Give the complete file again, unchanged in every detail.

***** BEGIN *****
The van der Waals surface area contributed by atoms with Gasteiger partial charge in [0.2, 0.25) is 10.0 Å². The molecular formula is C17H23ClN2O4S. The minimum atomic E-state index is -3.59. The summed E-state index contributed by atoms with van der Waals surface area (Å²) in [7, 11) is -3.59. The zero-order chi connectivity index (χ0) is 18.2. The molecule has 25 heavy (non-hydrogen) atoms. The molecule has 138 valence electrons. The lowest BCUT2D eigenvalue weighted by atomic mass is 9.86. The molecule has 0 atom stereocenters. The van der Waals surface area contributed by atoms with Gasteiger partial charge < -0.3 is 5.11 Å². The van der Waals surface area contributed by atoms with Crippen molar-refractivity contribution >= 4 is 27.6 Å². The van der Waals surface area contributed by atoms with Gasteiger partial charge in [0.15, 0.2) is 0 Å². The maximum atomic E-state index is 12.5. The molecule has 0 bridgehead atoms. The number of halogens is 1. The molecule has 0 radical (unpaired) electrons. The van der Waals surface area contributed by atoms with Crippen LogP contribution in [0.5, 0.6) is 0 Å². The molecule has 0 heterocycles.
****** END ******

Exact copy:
The van der Waals surface area contributed by atoms with Gasteiger partial charge in [0.2, 0.25) is 10.0 Å². The molecular formula is C17H23ClN2O4S. The minimum atomic E-state index is -3.59. The summed E-state index contributed by atoms with van der Waals surface area (Å²) in [7, 11) is -3.59. The zero-order chi connectivity index (χ0) is 18.2. The molecule has 25 heavy (non-hydrogen) atoms. The molecule has 138 valence electrons. The lowest BCUT2D eigenvalue weighted by atomic mass is 9.86. The molecule has 0 atom stereocenters. The van der Waals surface area contributed by atoms with Gasteiger partial charge < -0.3 is 5.11 Å². The van der Waals surface area contributed by atoms with Crippen molar-refractivity contribution >= 4 is 27.6 Å². The van der Waals surface area contributed by atoms with Gasteiger partial charge in [0.15, 0.2) is 0 Å². The maximum atomic E-state index is 12.5. The molecule has 0 bridgehead atoms. The number of halogens is 1. The molecule has 0 radical (unpaired) electrons. The van der Waals surface area contributed by atoms with Crippen LogP contribution in [0.5, 0.6) is 0 Å². The molecule has 0 heterocycles.